(Cyberwar.news) GOP presidential contender and former CEO of tech giant Hewlett Packard Carly Fiorina said there was an “urgent” need for the federal government to engage the private tech sector in order to better protect Americans from detected cyber- and terrorist attacks.
“This administration isn’t leveraging the private sector at all. Politicians right now are arguing over the Patriot Act,” she told Breitbart News.
“The Patriot Act was written 14-years-ago and technology has gone through probably four generations since then,” she said, adding President “Obama’s cybersecurity strategy was written three years ago and technology has gone through a generation since then.”
Continuing, she said:
I mean we didn’t have Instagram. We didn’t have Snapchat. We barely had been introduced to the iPad, and so bureaucracies don’t innovate, the private sector does and we need to be leveraging the most sophisticated technology in the world, which is right here in this country to help us defeat the bad guys, I will.
A super PAC supporting GOP contender Sen. Marco Rubio of Florida recently criticized fellow candidate Sen. Ted Cruz of Texas for the latter’s support of the USA Freedom Act, which was signed by Obama and allegedly ended the NSA’s bulk collection of data.
Fiorina, who provided advice to the federal government as CEO of HP, and whom Sen. Barbara Boxer, D-Calif. – Fiorina’s opponent in the 2010 election – has referred to as “a leader in the new economy, said that because technology advances so rapidly, bureaucratic and legislative fixes like the USA Patriot Act are generations behind, as is the Obama administration’s cyber strategy.
Fiorina said “a lifetime of politics is not necessarily the right kind of experience anymore. It matters that you understand technology.”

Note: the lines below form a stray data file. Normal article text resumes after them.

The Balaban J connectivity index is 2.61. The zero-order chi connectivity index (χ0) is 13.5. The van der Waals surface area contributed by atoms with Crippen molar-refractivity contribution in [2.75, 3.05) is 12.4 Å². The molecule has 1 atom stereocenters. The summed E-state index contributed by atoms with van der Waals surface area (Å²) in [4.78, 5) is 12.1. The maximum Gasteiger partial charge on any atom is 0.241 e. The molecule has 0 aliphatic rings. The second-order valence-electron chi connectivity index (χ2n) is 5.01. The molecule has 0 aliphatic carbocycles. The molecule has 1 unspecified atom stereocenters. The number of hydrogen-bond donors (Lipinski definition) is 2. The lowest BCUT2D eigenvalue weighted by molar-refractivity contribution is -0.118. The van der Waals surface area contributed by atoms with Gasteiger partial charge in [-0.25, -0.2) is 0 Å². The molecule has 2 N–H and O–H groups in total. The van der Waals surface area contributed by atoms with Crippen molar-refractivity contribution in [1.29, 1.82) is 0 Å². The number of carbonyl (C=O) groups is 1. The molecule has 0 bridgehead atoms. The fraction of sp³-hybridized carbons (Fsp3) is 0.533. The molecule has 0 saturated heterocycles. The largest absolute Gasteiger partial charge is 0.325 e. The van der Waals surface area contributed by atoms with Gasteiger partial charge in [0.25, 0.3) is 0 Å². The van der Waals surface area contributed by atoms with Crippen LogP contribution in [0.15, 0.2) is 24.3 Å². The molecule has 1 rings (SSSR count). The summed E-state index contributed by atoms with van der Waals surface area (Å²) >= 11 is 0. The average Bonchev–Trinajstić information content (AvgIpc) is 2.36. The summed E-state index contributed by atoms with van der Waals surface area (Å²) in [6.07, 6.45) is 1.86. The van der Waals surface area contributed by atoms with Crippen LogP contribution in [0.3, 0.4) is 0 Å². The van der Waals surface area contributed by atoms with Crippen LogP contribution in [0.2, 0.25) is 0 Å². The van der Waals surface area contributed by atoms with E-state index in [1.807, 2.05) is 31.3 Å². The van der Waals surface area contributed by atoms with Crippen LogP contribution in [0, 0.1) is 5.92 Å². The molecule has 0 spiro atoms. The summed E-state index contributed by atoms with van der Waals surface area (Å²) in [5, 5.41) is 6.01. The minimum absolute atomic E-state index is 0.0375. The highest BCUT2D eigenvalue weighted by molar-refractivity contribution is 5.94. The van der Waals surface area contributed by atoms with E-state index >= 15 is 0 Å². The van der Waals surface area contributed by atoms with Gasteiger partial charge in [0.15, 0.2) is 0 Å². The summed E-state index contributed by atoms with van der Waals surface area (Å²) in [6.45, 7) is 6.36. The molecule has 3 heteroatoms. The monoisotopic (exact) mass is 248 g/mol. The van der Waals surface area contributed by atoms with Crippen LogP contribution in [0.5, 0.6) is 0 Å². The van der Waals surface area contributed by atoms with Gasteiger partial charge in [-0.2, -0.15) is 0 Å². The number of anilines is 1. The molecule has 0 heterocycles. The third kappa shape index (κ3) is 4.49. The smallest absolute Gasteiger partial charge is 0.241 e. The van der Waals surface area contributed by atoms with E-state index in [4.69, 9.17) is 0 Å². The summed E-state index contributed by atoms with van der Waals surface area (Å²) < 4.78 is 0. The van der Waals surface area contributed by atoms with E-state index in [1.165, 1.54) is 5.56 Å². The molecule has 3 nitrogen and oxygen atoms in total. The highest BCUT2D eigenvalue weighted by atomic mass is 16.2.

“Neither of the other two outsiders, with all due respect, have any of the experience that I have,” she added.
As CEO of HP, she said the NSA consulted her after the 9/11 attacks.
“They needed help getting a large amount of equipment very quickly. The reason they needed help getting that large amount of equipment quickly was because they were trying to stand up their ability to track people that were of a suspicious nature,” she said.
“I diverted a lot of equipment from paying customers to the government in a very short period of time. I was happy to do it, obviously. It’s an example of the opportunity to leverage the private sector in a far more effective way than the government usually does,” she added.
When asked what she would do specifically to improve cyber security, she said:
— “Number one, I would retaliate against China and Russia. They have hacked into some of our most sensitive systems and we haven’t done much about it. I would retaliate.”
— “Number two, I would stand up a centralized cyber command, and that command would be responsible for all aspects of our government response.”
— And number three, she said she would engage the private sector somewhat differently: “First that means there has to be laws that have to be passed. There are some things that have to be permissible legally, which would allow the private sector and the public sector to share information.”
“Basically, what that would do is, it would remove the hurdles and the risks from the private sector in communicating with the public sector,” she told Breitbart News. “Now, it’s urgent.”
Regarding retaliation, as Cyberwar.news has reported previously, the GOP presidential contender said she would make it “very painful” for China to launch cyber attacks directed at U.S. government and private sector infrastructure.
“We’ve known for over a decade the Chinese were coming after our most important systems,” she said during an Aug. 23 interview with The Hill.
“We ought to make it very painful for the Chinese to be aggressive in cyber warfare,” she said.
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